Quartier Stuff, the social innovation lab of the Grünewald area of Kirchberg in Luxembourg, has recently received more and more interest from both the media and the scientific community. Let’s have a look at how they tell the lab story.

The  Paperjam article was one of the first to cover the idea of the lab. Published at the early stages of Quartier Stuff, it explained the participatory principles of the lab and its intention to involve multiple participants in an attempt to make Kirchberg - and Grünewald specifically - a better place to live, work and visit. The plan has worked – currently Quartier Stuff involves around 25 active adult participants from a variety of backgrounds and a dozen of children, supported ad hoc by multiple specialists in several domains.

The Wort article further displays the nature of Quartier Stuff in a captivating photo reportage. The lab is home to many examples of small and large initiatives that make the life and work of the quarter much more engaging for the participants. Many of these improvements and innovations are still in the making, as six teams meet almost weekly to work on prototypes aiming to shape the district.

A recent publication at infogreen.lu zooms in on this collaborative nature of the lab.  Participants are trained in the methods they are using so that not only do they come up with solutions in this lab ‘cycle’, but they will also be able to take over the lab process in the future. Quartier Stuff gives legitimacy to the undertaken initiatives: participants are not spectators but actors of the evolution of their neighbourhood, building upon 1,300 ideas collected as part of a crowdsourcing campaign held earlier this year. Decisions are always taken in groups and collaboration is simply the very essence of how the lab works.

Quartier Stuff has also been extensively featured on the radio and television.

The RTL Journal has recently covered the lab story, zooming in on the work of children who actively participate in the lab process. Indeed, as part of Quartier Stuff Minis, 12 children from Eis Schoul aged from 6 to 12 years old spend their Friday afternoons in the ‘red container’ (the house of the Quartier Stuff lab), developing prototypes and advising on the projects for youth.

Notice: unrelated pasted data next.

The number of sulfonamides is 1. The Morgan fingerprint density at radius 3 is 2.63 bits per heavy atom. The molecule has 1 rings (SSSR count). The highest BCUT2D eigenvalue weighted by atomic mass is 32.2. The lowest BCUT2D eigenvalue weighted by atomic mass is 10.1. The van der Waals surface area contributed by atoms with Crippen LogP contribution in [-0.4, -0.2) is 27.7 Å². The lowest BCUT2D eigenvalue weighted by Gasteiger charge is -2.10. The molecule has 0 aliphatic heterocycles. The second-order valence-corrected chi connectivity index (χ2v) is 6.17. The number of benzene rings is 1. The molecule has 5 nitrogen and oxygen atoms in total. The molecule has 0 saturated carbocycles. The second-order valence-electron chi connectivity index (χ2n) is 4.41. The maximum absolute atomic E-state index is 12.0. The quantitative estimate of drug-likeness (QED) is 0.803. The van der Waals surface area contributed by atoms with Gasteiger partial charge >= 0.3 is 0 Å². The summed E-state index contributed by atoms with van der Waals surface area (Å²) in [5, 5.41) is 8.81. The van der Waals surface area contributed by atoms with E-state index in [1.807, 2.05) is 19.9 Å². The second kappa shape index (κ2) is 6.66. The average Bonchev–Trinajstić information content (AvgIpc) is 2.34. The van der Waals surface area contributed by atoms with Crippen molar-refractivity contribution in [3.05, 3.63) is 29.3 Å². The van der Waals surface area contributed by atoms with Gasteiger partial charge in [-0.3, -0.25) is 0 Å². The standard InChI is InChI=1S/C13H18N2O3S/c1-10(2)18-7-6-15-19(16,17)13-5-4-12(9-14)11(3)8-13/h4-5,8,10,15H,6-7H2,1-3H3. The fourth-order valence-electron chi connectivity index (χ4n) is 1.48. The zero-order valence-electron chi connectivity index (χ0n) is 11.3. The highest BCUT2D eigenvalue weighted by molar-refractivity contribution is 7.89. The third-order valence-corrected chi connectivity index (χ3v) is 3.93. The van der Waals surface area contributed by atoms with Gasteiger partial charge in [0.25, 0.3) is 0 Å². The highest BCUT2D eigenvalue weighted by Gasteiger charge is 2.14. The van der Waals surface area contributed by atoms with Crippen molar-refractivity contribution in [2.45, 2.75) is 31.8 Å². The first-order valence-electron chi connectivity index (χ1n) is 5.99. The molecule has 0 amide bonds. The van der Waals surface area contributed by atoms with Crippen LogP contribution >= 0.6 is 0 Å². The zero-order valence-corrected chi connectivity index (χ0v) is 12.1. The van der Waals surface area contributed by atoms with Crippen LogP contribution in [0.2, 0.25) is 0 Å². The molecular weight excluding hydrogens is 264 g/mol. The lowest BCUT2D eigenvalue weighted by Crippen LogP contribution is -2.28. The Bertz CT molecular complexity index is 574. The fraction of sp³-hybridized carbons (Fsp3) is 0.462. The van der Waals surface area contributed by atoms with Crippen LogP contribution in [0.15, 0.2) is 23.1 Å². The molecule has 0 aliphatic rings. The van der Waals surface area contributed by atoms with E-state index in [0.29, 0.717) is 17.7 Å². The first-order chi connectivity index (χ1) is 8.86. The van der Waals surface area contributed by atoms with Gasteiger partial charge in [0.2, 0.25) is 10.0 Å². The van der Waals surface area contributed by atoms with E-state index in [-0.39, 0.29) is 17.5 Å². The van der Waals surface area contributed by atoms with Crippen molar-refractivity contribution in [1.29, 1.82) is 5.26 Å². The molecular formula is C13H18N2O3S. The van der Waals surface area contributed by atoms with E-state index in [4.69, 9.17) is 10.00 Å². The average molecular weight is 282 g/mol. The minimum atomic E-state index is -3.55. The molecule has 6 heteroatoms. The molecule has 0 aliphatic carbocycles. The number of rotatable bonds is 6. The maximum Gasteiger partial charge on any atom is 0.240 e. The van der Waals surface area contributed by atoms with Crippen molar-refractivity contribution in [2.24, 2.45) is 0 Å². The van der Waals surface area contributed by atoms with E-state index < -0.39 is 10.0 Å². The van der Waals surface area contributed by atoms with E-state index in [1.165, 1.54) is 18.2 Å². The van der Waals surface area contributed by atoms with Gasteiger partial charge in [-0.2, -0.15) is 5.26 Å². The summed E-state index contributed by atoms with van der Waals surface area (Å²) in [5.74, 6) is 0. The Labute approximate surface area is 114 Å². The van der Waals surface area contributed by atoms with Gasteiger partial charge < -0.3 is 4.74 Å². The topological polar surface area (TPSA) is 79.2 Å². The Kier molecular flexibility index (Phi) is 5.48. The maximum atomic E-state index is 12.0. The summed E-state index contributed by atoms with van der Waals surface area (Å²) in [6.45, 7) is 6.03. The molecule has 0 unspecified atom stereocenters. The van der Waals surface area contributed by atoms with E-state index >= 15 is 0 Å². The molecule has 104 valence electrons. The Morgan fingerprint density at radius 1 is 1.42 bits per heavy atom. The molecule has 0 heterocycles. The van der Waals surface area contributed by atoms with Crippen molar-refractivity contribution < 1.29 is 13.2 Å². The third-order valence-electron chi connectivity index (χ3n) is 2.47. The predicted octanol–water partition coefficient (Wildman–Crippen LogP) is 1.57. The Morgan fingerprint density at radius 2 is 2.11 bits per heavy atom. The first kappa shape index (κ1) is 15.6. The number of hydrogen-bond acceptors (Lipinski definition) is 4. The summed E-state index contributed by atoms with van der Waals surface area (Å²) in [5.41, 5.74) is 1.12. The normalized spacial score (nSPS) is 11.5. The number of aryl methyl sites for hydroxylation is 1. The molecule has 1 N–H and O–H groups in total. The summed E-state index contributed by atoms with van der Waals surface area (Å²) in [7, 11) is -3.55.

All this is a good example and part of a wider dynamic taking place in Luxembourg, called Third Industrial Revolution. As illustrated by the short movie titled “De Changement ass schonn am gaangen (Le changement est en cours)”, a transition is taking place towards a real paradigm shift and Luxembourg is the first country to prepare for it on a national scale. Under the joint lead of the Ministry of Economy, the Chamber of Commerce and IMS Luxembourg and in close collaboration with the American economic and social theorist Jeremy Rifkin, a strategy has been defined to set the new sustainable model for our country, in order to draw up guidelines for its future development. Quartier Stuff is featured in the film as a showcase of how collaborative, participatory, bottom up approaches can be a vivid accelerator of this transition.

Quartier Stuff is also attracting the attention of scholars. It has been recently featured at Stanford Social Innovation Review online as a prominent example of how innovation labs use openness for the purpose of co-creation.

Last but not least, since its inception, the lab has been active on social media. Leveraging the Quartier Stuff lively Facebook, Twitter and Instagram pages, lab participants have been reaching out to the public through live streamed videos, posts, and questions. While the lab has existed for almost a year now, it’s intention has remained the same: encouraging everyone to actively shape their district. The Quartier Stuff story continues…